Assad forces 370.
(photo credit: REUTERS)
The Syrian Foreign and Expatriates Ministry said alleged Israeli air strikes on the country targeting elite troops demonstrate Israeli alignment with rebel factions fighting the Assad regime, Syrian news agency Sana reported Monday.
According to the report, the ministry addressed identical letters to both the president and the secretary general of the UN Security Council detailing the alleged attacks by Israeli warplanes. The letters stated that the aerial strikes hit three depots of the Syrian Armed Forces at 1:40 a.m. on Sunday in northeast Jamraya, Maysaloun and a site in al-Dimas near Damascus.
"While stressing its right to defend itself , its land and sovereignty, the Syrian Arab Republic demands that the international Security Council shoulder its responsibilities to stop the Israeli aggression on Syria and prevent its recurrence and prevent the deterioration of the situation in the region so as not to go out of control," the Syrian ministry was reported as saying in the letters.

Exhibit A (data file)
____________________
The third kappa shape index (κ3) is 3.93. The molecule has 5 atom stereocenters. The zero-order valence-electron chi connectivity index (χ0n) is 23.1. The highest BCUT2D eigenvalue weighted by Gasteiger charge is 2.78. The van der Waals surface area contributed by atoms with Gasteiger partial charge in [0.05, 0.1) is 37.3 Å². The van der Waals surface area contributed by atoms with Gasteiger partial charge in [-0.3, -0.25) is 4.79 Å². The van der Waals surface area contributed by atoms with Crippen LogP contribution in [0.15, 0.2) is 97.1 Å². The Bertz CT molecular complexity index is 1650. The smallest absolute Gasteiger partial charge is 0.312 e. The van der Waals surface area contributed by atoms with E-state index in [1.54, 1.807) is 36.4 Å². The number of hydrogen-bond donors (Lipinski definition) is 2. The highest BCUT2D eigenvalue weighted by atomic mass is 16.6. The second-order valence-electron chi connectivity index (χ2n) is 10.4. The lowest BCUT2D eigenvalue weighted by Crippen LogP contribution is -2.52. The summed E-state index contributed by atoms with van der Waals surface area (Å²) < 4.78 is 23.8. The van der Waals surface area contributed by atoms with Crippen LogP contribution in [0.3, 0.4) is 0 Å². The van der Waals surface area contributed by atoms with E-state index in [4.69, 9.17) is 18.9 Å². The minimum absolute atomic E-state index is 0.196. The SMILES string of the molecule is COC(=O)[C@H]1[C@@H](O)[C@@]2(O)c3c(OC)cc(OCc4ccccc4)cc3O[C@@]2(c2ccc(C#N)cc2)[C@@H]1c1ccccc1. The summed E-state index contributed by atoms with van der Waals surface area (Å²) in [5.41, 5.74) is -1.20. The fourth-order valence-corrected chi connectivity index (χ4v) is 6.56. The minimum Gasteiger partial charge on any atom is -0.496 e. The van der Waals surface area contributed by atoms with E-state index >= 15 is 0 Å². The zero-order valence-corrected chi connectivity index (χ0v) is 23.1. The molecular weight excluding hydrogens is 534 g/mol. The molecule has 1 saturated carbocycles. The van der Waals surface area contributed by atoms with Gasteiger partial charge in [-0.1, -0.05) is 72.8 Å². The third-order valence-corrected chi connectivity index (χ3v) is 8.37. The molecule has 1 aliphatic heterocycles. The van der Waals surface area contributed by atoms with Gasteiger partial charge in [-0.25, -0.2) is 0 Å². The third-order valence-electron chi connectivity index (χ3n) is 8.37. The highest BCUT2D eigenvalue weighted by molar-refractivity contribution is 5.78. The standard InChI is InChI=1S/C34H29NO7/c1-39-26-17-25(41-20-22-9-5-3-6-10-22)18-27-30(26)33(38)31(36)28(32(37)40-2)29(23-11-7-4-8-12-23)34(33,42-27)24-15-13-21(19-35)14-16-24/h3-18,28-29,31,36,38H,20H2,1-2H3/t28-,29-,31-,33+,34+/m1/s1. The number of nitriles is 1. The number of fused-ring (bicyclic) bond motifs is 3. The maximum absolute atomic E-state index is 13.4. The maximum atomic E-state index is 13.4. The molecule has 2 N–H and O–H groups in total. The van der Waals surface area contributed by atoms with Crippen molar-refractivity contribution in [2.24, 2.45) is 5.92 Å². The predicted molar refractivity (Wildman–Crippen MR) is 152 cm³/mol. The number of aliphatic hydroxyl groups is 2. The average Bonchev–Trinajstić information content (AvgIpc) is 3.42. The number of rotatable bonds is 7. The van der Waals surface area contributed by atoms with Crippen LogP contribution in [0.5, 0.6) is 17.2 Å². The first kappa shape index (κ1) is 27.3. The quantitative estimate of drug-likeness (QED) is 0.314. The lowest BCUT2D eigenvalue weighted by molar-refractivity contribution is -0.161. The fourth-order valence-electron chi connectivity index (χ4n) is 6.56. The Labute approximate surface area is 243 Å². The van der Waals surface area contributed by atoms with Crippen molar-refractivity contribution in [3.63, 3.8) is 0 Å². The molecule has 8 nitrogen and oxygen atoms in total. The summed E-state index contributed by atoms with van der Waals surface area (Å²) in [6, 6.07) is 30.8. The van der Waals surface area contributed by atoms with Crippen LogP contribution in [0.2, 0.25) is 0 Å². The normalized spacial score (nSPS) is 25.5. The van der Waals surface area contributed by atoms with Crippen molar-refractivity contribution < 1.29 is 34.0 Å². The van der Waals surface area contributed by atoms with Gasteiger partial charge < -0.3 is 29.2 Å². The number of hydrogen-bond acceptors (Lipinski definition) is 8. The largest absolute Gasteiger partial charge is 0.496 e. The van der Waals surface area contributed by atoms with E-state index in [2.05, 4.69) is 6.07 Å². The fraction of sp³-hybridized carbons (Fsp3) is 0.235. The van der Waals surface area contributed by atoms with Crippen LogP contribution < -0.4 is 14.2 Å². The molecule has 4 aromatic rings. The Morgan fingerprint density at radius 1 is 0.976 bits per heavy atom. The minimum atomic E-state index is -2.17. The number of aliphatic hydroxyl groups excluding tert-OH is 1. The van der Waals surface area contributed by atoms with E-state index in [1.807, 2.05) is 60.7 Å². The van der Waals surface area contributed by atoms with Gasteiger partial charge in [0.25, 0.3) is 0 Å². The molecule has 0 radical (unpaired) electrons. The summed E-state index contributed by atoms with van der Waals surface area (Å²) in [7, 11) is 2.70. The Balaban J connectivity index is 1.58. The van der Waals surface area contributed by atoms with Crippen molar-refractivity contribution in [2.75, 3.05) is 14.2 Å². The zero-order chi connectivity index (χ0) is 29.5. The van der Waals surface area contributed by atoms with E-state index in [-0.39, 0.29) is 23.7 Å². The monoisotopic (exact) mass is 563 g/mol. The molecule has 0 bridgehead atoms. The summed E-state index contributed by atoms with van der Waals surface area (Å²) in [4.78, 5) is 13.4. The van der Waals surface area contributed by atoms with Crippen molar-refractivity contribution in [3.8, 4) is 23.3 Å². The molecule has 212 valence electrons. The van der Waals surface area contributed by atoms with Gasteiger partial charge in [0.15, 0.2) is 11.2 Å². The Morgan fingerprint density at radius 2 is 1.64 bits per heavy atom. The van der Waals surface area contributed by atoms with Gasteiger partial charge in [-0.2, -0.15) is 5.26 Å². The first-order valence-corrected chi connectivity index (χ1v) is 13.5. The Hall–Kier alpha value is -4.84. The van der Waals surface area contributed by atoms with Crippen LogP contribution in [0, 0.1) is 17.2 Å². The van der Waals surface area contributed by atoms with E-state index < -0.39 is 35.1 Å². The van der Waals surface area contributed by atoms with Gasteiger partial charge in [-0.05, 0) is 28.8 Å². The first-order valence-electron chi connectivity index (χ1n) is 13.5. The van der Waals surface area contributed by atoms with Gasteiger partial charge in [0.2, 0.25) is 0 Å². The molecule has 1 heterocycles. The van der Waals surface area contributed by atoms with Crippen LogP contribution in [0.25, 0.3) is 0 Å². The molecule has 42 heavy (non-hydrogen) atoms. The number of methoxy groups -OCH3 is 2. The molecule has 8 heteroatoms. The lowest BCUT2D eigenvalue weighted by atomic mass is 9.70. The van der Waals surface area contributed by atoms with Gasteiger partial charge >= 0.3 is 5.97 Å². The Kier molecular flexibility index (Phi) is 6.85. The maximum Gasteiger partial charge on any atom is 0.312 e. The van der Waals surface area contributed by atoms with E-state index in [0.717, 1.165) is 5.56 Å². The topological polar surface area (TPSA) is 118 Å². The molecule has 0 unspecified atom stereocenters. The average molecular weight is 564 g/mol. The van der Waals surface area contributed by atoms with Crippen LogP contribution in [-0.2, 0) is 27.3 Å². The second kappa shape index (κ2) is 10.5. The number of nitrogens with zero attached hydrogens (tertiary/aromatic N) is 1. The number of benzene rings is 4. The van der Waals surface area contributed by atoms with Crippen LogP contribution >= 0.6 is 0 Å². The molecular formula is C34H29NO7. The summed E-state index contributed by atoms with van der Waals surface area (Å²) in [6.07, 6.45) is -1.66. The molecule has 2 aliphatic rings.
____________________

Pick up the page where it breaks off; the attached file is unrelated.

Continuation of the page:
The ministry's letters also rejected the "unfounded" claims that the country was transferring anything that could have prompted the alleged Israeli strikes, AFP reported Monday.
Western media has reported of Israeli air strikes targeting weapons in transit to Hezbollah in Lebanon.
Israel has not commented on two airstrikes early Sunday morning
and early Friday
, which it allegedly carried out according to foreign media reports.
Likud lawmaker and former Defense Committee chairman Tzahi Hanegbi stopped short Sunday morning of confirming that Israel had hours earlier struck Syrian targets
for a second time in days, but warned that Israel would not tolerate a situation in which Hezbollah profited from the civil war currently raging within Syria.
"What we want is primarily is to guarantee that within the chaos in Syria we don’t see Hezbollah getting stronger in such a way that would motivate it to act against us, and as a result of which find ourselves dragged into a confrontation that would lead to greater losses than in the past, because we did not act in time," Hanegbi told Army Radio.